He just ran into the Law of Diminishing Returns which asserts that after a certain point, further investment or effort does not increase the expected return. In fact, it can even lower it.
Does this seem counterintuitive to you?
Read the rest of this story in my new eBook. Click on the cover to access the website and get a sneak peek. Use the buttons to buy the book.
Name the number one electronic gadget you can’t live without.
To me this is a no-brainer. It’s my iPhone 5.
It goes wherever I go.
Thanks to audio editor Twisted Wave(one of MacLife’s 29 Web Apps We Can’t Live Without), it’s also my portable recording studio.
The iPhone 5 comes with three microphones. One in the front, one on the back around the camera area, and one on the bottom. Having three mics improves the sound quality of phone calls, Skype sessions, and FaceTime. However, using those microphones for voice-over recordings is not such a good idea. Here’s why.
1. The iOS has automatic gain control, regulating your input signal. To make sure the audio from the built-in microphones doesn’t distort, the gain for the mic preamp is set very low. As a VO-pro, you want to be able to control the gain yourself for the best signal-to-noise ratio.
2. Apple automatically applies a High Pass audio filter that only lets frequencies over a certain threshold get by. The frequency of the data in your voice is compressed around the mid-range and it lacks bass. This ensures that your plosives won’t pop during a call, and it makes calls more intelligible. It also means your voice will sound thinner and not as rich.
3. As each of the three microphones picks up the sound coming from its respective direction, an internal processor analyzes the sound data, loaded with the location and type algorithm of the mics, and processes the sound, in part to eliminate background noises. Again: all this processing is great for making phone calls, but it’s not ideal for recording unsweetened voice-overs.
Here’s a quick tip from Thomas Thiriez, the developer of Twisted Wave:
By default, Twisted Wave does not bypass the iOS processing, but if you go to the preferences in TW (tap the button in the lower right hand corner of the document list), you will have the option to disable it.
Of course there are a number of external microphones on the market that can be plugged into an iPhone, such as the RØDE iXY and the TASCAM iM2X. Both are for stereo recording and are made for the old 30-pin dock connector that was replaced by the Lightning connector. In order to use these mics on the iPhone 5, you’d need a Lightning to 30-pin adapter.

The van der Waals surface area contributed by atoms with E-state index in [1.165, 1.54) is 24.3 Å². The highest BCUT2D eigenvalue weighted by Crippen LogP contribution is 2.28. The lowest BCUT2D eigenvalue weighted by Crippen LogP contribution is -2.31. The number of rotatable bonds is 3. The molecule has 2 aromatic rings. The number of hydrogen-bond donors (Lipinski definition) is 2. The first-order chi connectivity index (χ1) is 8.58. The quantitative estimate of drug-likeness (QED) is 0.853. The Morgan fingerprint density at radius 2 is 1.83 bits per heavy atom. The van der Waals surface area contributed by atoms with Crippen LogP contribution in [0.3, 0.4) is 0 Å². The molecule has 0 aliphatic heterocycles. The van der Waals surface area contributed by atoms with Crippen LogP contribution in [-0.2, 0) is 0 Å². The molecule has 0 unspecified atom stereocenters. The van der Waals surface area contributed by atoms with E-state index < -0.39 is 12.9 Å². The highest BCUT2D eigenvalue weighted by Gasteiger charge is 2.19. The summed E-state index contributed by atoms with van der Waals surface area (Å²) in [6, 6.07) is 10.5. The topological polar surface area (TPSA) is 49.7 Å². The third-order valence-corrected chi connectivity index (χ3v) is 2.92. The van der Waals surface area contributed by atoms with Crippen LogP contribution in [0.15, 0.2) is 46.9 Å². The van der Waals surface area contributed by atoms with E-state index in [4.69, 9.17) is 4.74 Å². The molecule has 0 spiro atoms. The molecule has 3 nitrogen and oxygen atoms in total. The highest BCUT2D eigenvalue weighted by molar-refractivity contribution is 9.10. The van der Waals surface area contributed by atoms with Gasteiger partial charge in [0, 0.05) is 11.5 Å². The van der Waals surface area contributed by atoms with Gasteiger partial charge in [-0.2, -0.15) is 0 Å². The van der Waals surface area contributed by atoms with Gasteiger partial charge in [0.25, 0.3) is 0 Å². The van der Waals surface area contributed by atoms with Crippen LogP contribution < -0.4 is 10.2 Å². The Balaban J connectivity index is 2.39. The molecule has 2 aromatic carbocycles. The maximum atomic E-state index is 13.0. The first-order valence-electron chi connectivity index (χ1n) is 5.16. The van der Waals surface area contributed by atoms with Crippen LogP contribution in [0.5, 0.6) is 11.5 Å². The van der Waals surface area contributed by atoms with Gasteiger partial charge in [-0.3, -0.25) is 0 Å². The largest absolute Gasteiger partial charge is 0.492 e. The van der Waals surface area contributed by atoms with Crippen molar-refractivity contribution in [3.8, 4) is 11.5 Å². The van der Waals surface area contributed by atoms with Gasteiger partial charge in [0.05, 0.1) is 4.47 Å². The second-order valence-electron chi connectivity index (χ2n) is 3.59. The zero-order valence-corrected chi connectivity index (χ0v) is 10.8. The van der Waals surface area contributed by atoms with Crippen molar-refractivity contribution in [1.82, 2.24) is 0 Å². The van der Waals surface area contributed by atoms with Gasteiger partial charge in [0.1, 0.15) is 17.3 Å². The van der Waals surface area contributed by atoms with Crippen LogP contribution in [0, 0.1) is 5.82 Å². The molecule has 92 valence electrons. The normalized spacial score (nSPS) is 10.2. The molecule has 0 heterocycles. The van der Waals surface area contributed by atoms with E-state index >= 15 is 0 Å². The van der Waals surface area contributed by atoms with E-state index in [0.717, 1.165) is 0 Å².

The original Apogee MiC (introduced in 2011) also needs such an adapter if you own an iPhone 5, and it can also be connected to a Mac device via USB. The MiC is a compact condenser featuring 24-bit analog-to-digital conversion at 44.1/48kHz. It resembles a studio microphone and comes with adjustable gain control. Reviewing the Apogee MiC for Macworld, Christopher Breen said:
Where I found MiC lacking was with voice—specifically a speaking voice. It produces very clean results, but it lacks bottom end. Try as I might, I just couldn’t get a baritone-FM-DJ timbre out of this microphone. When I moved within a few inches of the mic’s capsule the mic rumbled, even with the gain turned down, and plosives because a problem.
When I backed off and turned up the gain, the mic’s sound was bright, but didn’t pick up my voice’s more sonorous tones. If you’re accustomed to “working” a mic by changing the distance between it and your mouth you’ll find it difficult to do with this microphone.
I don’t agree with Breen. I have enthusiastically adopted the MiC as my favorite iOS voice-over travel solution.
At the beginning of 2013, Apogee came out with the MiC 96k. It is optimized for the latest Apple iOS devices, including the ability to record in pristine fidelity – up to 24-bit/96kHz. It has a direct connection with Lightning or 30-pin iOS devices such as the iPhone, iPod touch and iPad, as well as a USB connection to Mac.
This year, Zoom came out with the iQ5, a stereo microphone with a Lightning connector that works in conjunction with iOS applications. The iQ5 (currently unavailable) captures uncompressed 16-bit 44.1 kHz audio (the RØDE iXY offers up to 24-bit/96kHz resolution).